When most of us talk about drug use, what we’re really talking about is problematic drug use. bandele says that process of changing the narrative begins by looking past the outcomes of drug use and into the lives of those who use drugs problematically and those who use drugs and are functional.
“The reality is that drugs are legal for a whole swath of people, and it’s important to remember that. We know what drug legalisation looks like – just look at white communities and wealthy communities. In those areas, people use drugs and don’t go to prison. And if there is a problem, they get treatment, not incarceration,” she says.
At the other end of the spectrum, it’s about looking at the circumstances of those who use drugs problematically and are addicted. Almost always there are problems like trauma, poverty and emotional distress. It’s looking at why someone wants to “check out all the way,” she says. And it is rare to find that’s purely because of the physiological reaction they have.
By keeping punitive drug laws, society and policymakers can ignore that and focus instead on “drugs” or “criminals”. Issues like poverty, racism and mental health get left behind.
“Because as soon as you talk about drugs, you don’t have to talk about anything else,” bandele says. “You don’t have to talk about all the other harms in someone’s life because it doesn’t matter what you do to an ‘addict’… or what you do to a ‘junkie’ or a ‘dope fiend’.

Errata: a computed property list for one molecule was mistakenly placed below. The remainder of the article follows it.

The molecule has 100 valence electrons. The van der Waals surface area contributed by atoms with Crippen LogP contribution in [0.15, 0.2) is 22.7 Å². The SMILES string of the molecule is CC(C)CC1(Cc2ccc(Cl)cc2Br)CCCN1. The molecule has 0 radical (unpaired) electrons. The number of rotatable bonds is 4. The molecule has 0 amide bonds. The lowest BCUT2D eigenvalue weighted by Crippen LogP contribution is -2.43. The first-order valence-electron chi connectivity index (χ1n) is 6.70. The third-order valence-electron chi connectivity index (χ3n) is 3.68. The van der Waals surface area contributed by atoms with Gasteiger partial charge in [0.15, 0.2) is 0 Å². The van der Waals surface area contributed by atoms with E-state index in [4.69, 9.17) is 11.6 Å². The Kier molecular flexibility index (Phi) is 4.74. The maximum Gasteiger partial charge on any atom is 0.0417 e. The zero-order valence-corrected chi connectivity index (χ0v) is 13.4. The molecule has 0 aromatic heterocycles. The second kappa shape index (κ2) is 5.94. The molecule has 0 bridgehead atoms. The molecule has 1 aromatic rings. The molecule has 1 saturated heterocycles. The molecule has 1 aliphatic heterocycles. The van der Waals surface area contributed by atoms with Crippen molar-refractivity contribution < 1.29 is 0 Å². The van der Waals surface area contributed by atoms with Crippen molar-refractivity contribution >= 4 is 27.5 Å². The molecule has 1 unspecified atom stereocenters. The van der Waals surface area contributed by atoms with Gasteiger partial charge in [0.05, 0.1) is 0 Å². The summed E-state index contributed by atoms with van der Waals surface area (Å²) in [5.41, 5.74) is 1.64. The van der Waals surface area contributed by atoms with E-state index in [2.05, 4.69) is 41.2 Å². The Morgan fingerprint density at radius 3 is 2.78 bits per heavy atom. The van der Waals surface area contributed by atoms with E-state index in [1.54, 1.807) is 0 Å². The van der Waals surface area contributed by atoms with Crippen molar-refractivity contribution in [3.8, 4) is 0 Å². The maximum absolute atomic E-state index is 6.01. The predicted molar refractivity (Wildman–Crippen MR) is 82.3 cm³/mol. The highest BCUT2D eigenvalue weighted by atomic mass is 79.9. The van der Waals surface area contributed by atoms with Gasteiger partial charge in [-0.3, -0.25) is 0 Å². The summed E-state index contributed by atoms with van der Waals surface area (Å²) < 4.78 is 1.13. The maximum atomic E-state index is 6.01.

Except, that rhetoric does nothing about the real problem, she says. For communities of colour in the US, it simply exacerbates inequality and social problems. To address that, bandele says we must discuss where it comes from. “Any honest conversation about drugs has to be an honest conversation about drug policy, and this is why I always talk about white supremacy and the political ideology we are all fed.”
The belief that “some people deserve to live, and some people deserve to live freely, and some people deserve to be controlled, contained or killed” has determined how the world has operated for 500 years. It is also at the heart of punitive drug and crime policy, says bandele.
And there is absolutely no justification for it. Those who require assistance for health reasons should get it and laws need to be oriented to that. “It’s this notion that drugs are evil when they’re not – they’re just a thing. They serve a purpose in our lives. How we use them, like anything, can be good or bad… and it’s about putting protections around it that work.”
This content was created in paid partnership with the New Zealand Drug Foundation. Learn more about our partnerships here.